Prime Minister-designate Dr. Manmohan Singh, in his first meeting with the press, said that improving ties with Pakistan was the topmost foreign policy objective of the Congress-led government. “We seek the most friendly relations with our neighbours, more so with Pakistan than with any other country. We must find ways and means to resolve all the outstanding problems that have been a source of friction and the unfortunate history of our relations with Pakistan. It is our sincere hope that that should become a thing of the past. We should look to the future with hope. It is not impossible.” Dr. Singh added that just as the fall of the Berlin Wall was unthinkable some years ago, normal ties between India and Pakistan were wrongly considered unmanageable. “It will be our effort without sacrificing our national security imperatives to create an environment to move forward and improve our relations with Pakistan on a priority basis.” He also said: “As far as the Jammu and Kashmir policy is concerned, our party is in favour of discussion with all the interested groups. We will explore all possible opportunities to bring peace and prosperity to this vital state of the nation.”(3)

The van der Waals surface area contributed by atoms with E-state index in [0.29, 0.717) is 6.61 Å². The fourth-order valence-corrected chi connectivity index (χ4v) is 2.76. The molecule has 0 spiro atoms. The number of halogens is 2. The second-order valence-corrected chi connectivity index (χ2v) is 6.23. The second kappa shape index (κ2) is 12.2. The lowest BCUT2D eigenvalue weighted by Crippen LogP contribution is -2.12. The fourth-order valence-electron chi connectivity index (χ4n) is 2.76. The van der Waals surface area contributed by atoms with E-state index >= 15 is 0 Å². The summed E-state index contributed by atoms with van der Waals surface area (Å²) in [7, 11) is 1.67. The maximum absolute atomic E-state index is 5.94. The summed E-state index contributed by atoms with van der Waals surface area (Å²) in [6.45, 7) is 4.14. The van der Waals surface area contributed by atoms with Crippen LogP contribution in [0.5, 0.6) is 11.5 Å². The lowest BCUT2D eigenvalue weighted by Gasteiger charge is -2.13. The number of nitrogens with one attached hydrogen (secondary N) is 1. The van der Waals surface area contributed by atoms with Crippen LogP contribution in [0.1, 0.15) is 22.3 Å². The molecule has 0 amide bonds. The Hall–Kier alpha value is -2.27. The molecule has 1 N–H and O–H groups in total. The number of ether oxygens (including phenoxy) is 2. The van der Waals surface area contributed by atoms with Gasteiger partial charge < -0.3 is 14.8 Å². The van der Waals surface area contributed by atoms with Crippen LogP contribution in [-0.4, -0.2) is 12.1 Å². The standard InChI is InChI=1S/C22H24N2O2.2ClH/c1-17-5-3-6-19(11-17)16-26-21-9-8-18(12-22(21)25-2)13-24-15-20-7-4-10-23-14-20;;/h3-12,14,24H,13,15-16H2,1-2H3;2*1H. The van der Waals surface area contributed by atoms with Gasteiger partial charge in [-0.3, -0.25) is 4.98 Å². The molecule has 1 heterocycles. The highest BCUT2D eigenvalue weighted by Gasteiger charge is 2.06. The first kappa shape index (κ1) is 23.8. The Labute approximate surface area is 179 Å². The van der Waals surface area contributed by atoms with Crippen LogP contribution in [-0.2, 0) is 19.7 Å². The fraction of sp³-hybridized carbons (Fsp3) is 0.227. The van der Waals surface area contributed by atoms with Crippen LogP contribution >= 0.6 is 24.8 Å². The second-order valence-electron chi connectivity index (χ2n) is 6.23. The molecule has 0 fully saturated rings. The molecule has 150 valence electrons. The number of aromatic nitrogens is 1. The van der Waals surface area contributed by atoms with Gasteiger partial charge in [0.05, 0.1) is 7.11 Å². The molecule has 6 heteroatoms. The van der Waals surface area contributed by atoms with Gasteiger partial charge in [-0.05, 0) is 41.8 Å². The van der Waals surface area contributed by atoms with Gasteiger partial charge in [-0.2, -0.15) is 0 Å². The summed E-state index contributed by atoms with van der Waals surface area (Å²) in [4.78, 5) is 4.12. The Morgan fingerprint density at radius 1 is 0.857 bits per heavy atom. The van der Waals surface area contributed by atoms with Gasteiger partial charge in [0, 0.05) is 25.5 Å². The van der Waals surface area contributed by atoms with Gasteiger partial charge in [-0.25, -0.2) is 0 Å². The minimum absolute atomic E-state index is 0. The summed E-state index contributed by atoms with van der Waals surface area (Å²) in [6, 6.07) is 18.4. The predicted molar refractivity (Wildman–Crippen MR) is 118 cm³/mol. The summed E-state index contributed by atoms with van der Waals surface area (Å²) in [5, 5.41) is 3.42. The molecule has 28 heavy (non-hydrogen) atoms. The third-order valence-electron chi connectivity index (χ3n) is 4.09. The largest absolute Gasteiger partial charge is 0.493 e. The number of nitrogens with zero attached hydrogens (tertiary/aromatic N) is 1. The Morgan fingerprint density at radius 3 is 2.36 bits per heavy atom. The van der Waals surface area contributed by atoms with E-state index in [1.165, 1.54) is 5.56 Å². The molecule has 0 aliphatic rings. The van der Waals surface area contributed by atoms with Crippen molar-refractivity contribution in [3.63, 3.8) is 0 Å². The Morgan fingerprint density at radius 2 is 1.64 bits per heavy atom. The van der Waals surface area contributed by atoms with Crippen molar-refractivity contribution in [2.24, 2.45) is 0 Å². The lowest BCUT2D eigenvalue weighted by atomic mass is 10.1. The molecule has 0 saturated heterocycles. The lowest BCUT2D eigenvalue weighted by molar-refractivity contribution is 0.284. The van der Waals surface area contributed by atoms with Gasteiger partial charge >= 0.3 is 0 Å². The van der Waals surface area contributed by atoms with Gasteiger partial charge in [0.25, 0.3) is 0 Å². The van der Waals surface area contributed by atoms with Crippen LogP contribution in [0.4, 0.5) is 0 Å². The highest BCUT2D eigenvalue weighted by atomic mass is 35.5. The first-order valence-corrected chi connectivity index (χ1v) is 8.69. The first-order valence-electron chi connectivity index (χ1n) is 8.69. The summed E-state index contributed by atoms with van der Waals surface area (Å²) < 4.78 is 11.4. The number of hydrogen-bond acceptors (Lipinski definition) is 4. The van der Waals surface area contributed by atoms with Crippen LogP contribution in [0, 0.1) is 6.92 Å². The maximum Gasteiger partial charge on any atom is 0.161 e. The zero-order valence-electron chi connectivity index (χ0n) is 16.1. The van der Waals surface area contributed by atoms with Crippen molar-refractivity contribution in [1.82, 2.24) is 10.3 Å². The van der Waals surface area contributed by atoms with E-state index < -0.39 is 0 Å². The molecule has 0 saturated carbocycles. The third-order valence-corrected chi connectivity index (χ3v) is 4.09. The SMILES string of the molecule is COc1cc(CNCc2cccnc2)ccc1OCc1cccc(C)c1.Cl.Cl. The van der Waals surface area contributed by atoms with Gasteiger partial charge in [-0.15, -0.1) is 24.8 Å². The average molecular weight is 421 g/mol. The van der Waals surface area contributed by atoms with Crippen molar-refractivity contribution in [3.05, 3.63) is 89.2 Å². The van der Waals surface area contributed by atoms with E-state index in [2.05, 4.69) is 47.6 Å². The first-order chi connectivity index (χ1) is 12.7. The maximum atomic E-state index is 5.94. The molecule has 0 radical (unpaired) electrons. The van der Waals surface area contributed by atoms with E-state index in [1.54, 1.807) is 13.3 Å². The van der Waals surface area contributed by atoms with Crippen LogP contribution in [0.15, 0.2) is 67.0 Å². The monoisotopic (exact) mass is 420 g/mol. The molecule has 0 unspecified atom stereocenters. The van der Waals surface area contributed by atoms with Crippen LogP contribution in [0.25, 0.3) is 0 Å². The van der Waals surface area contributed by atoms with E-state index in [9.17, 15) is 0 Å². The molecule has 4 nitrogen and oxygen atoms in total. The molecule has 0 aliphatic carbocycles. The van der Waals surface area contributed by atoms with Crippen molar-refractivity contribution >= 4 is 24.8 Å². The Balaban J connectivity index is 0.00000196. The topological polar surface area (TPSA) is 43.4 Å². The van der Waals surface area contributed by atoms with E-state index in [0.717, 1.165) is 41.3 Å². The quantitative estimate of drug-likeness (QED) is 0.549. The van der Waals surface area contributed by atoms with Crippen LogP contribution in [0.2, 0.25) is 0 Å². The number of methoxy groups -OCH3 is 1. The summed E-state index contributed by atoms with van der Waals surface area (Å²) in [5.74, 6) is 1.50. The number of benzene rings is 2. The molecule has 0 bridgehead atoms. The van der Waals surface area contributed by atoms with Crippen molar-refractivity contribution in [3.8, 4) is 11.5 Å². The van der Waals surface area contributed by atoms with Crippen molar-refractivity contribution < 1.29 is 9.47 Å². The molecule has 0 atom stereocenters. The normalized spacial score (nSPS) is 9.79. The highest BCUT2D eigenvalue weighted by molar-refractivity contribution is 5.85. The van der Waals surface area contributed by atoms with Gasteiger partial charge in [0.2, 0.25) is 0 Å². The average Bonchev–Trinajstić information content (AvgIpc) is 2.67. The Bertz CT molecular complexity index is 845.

Incidentally, the two children of Congress President Mrs. Sonia Gandhi — Rahul and Priyanka — visited Karachi in April 2004 to watch the India-Pakistan cricket match. Both were received warmly and evidently went back with a favourable perception about the need to improve Indo-Pakistan relations. Both campaigned actively during the election campaign and clearly contributed to the success of the Congress. Rahul won his seat by a large margin and is likely to figure prominently in the Congress in the days ahead.

On the eve of resumption of high-level Indo-Pakistan talks, it seems useful to take stock of the situation and analyse what are the prospects of peace, prosperity and stability in South Asia. While all issues between India and Pakistan are important and each, in turn, can become a stumbling block, it seems possible that the two countries can find common ground on perhaps all of them, with one exception, viz. the Kashmir dispute. This remains the most divisive issue and the whole peace process can get bogged down if the two sides hold firm to their stated public positions on Kashmir.